Regarding big volumes and temp tables I'm very well aware of the problem and try to rethink the strategy whenever possible. However, there are situations where you have to join two temp tables, each containing thousands of rows and then taking advantage of suitable indexes is the only possibility. Some of the tables contains millions of rows and are growing, so we are pretty used to handle complex queries and studying execution plans. We frequently use "persistent temp tables" - ordinary tables that are truncated and refilled with data, but this method has some limitations regarding transactions.

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Expert Comment

ID: 8028159
I've done this before and had the showplan output confirm thatthe indexes were being used.  It was a while ago, at a client that was running ASE 11.0.3, so I don't recall precisely how it was done.  I do remember that we rethought the entire thing and found a better approach that didn't use temp tables in the same way, and that gave us far better performance.

Your comment about statistics makes me recall that we had some issues around this as well.  I believe that the solution might have been to compile the procedure with a dummy temp table already loaded that provided some default statistics.

If you're dealing with million row temp tables, though, you've got a lot of other issues to wade through.  With a lot more details I can wade into this and give you some better answers.  And if your shop has some real heavy lifting that you need help on, I can get some SPS people out there within days.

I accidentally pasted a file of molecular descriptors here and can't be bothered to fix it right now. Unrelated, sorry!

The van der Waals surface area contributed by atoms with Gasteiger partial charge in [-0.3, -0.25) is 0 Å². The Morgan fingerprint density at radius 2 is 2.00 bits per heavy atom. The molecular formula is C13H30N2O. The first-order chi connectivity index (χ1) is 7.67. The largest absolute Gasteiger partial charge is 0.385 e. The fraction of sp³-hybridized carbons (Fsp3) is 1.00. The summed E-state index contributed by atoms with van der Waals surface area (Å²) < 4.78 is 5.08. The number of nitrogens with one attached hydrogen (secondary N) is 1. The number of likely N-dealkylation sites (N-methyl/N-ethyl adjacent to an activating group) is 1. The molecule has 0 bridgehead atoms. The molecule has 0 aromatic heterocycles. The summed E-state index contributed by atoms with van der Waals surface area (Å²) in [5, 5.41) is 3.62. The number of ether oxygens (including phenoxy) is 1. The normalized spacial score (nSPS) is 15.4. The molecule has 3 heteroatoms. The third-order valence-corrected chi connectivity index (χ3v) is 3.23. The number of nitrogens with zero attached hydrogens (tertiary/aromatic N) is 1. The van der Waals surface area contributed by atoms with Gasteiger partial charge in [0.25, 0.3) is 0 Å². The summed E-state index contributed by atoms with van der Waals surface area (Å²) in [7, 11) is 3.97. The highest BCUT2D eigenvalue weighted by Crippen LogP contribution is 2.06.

Expert Comment

ID: 8037459
Don't forget that you may need to run update stats to get the index used but normally you won't.  Have you created the procedure with recompile set to on?  Otherwise try executing sp_recompile on the temp table after populating it but before using it.

Expert Comment

ID: 8040653
The optimizer will not use the index if it has been created in the same procedure as the temporary table.  When the query plan is compiled it doesn't know of the existence of this table, let alone how many rows it has or what the index is.

To be able to use the index you have
(1) Create the table
(2) Populate the table
(3) Add the index
(4) Call a 2nd stored procedure with the code that you wish to use the index with.

When the 2nd procedures query plan is formed it will know of the existence of the temp table, how many rows it has and of course the index on the table.

Hope this helps

Author Comment

ID: 8041185
Thanks to all!